Good Business Practices Improve Productivity in Myanmar’s Manufacturing Sector

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We investigate the relationship between business practices and enterprise productivity using panel data with matched employer and employee information from Myanmar. The data show that micro, small, and medium-sized manufacturing enterprises in Myanmar typically adopt only a few modern business practices, and the persistence in the use is extremely low. Even so, we find a positive and economically important association between business practices and productivity. Specifically, the empirical results show that a one standard deviation difference in applied business practices (equivalent to applying an additional 4 to 5 of the 20 business practices in focus) is associated with an 8–10 per cent difference in labour productivity. Utilising the employer–employee information to estimate Mincer-type wage regressions, we find that workers receive about half to two-thirds of the productivity gain in higher wages. Overall, our findings support the notion of business practices as a production technology, and we find that workers and managers split the productivity gains evenly.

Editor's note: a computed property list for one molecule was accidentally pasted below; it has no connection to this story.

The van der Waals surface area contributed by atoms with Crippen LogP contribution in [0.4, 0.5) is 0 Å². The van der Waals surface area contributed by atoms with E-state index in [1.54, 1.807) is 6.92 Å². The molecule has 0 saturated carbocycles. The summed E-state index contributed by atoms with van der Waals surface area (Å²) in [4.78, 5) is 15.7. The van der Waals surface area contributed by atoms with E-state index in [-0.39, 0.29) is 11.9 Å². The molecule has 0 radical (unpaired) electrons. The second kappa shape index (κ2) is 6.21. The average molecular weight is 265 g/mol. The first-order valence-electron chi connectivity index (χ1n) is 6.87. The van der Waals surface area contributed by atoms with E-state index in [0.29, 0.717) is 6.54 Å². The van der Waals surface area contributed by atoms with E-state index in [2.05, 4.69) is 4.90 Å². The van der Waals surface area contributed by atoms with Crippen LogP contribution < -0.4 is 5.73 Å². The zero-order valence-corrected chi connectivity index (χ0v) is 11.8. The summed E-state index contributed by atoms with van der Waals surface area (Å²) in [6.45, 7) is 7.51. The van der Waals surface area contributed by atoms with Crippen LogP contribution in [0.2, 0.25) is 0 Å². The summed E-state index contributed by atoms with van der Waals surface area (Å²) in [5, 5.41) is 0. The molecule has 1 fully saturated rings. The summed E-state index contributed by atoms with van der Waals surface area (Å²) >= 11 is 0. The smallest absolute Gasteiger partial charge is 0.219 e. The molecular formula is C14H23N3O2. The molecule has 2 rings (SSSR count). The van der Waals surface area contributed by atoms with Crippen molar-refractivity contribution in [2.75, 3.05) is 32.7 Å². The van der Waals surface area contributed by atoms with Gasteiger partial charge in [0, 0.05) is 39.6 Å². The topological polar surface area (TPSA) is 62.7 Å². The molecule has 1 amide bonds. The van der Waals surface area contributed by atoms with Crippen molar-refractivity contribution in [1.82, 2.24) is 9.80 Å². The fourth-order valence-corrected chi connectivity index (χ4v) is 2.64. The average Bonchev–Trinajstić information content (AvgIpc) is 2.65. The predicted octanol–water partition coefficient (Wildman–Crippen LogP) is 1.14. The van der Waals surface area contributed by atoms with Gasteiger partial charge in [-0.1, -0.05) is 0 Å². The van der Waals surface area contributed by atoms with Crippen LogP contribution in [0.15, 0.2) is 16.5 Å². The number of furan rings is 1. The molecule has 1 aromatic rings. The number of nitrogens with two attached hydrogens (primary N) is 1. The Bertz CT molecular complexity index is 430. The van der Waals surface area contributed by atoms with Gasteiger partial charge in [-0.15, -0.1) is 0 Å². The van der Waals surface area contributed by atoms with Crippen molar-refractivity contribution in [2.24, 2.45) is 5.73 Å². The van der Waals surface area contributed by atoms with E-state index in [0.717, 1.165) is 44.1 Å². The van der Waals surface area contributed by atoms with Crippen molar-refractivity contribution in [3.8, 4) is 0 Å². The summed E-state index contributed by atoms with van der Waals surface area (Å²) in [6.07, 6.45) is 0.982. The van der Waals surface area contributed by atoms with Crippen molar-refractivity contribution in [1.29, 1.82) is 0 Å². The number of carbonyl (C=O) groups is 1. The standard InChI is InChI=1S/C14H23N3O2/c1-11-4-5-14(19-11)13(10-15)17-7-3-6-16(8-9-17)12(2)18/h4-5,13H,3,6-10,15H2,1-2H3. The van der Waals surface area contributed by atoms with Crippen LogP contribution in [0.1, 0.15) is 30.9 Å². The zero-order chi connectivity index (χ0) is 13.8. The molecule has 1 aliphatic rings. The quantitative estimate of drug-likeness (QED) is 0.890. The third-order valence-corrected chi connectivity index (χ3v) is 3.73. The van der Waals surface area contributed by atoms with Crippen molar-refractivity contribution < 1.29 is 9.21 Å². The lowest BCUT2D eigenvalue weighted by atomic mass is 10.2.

TidsskriftJournal of Development Studies
Udgave nummer8
Sider (fra-til)1258-1282
Antal sider25
StatusUdgivet - 2023

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